A Christmas Truce

By Martin Thielen

December 5, 2023

Scene from Joyeux Noël, a 2005 war drama film based on the Christmas truce of December 1914, depicted through the eyes of French, British, and German soldiers. It was written and directed by Christian Carion, and was nominated for Best Foreign Language Film at the 78th Academy Awards.

(This story is an excerpt from my novel, An Inconvenient Loss of Faith)

During his early years of ministry, Paul loved Christmas. He enjoyed decorating the sanctuary. He took joy in the children’s programs. He sang the carols with gusto. He especially reveled in the annual Christmas Eve candlelight service.

A Christmas Struggle

But in December 2000, planning for Christmas Eve felt more like a battleground than a joyful preparation for a great celebration. He struggled to make meaning out of things he could no longer believe, including a virgin giving birth to a baby, angels singing in the sky, wise men seeking a newborn king, and a star hovering over the little town of Bethlehem.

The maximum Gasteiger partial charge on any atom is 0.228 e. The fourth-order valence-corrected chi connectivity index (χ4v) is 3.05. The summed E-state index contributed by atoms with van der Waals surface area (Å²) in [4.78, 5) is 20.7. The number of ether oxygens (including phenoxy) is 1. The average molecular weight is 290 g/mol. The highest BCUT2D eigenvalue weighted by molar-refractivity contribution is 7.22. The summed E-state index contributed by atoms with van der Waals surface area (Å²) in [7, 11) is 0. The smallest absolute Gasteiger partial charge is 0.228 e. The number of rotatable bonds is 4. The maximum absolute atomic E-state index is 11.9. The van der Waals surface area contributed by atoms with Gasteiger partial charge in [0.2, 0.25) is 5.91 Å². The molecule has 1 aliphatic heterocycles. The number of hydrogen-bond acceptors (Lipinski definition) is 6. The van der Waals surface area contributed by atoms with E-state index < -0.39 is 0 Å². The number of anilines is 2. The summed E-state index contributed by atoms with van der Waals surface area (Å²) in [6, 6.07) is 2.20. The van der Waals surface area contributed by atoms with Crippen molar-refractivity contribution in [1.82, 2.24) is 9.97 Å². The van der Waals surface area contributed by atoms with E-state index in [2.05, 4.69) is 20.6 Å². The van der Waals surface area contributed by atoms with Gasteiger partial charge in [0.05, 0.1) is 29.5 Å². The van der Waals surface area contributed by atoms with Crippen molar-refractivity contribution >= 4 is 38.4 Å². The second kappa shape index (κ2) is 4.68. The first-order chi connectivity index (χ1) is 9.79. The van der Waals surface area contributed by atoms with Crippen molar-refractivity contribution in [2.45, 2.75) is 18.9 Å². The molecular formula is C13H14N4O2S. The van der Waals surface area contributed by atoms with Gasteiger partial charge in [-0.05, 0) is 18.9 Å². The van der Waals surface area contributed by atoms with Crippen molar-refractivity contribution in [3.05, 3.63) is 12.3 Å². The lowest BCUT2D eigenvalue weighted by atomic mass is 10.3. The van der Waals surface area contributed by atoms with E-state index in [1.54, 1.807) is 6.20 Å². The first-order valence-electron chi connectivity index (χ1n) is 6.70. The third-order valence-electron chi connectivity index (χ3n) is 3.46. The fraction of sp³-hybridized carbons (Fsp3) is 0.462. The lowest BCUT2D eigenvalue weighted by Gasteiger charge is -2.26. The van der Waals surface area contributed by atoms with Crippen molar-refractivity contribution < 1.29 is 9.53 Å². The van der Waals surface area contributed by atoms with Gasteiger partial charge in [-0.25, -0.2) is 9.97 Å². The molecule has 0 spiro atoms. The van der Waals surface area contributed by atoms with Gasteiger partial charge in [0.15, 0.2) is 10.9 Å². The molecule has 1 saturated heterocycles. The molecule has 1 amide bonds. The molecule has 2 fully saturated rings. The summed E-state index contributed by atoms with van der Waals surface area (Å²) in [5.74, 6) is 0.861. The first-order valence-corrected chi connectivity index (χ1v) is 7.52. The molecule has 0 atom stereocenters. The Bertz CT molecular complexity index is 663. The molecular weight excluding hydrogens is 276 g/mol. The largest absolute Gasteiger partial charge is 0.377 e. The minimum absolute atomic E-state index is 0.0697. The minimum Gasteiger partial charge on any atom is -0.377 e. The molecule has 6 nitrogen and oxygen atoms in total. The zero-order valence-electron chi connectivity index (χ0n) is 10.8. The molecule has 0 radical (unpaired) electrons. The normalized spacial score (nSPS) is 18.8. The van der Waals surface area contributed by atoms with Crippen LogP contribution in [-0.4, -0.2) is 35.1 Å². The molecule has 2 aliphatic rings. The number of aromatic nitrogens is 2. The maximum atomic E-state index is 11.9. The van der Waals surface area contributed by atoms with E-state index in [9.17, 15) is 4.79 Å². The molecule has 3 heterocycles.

He wasn’t sure what he actually believed anymore about “the Word becoming flesh.” And he felt disillusioned by the two-thousand-year-old unfulfilled promise of “peace on earth, good will toward men.”

 How do I make peace with all of this?  Paul asked himself as he worked on his message for Christmas Eve. He felt like Ebenezer Scrooge shouting “humbug” while everyone else exclaimed “Merry Christmas!” He couldn’t remember a Christmas season so filled with professional struggle, personal angst, and internal conflict.

In spite of this battle, Paul knew he had to plan a quality and meaningful service. Like most churches, Christmas Eve was the highlight of the year at Grace Church. Even with two services, the sanctuary could barely hold the overflowing crowds. However, as he tried to prepare a Christmas message he could preach with integrity, Paul felt totally stuck.

An Unexpected Windfall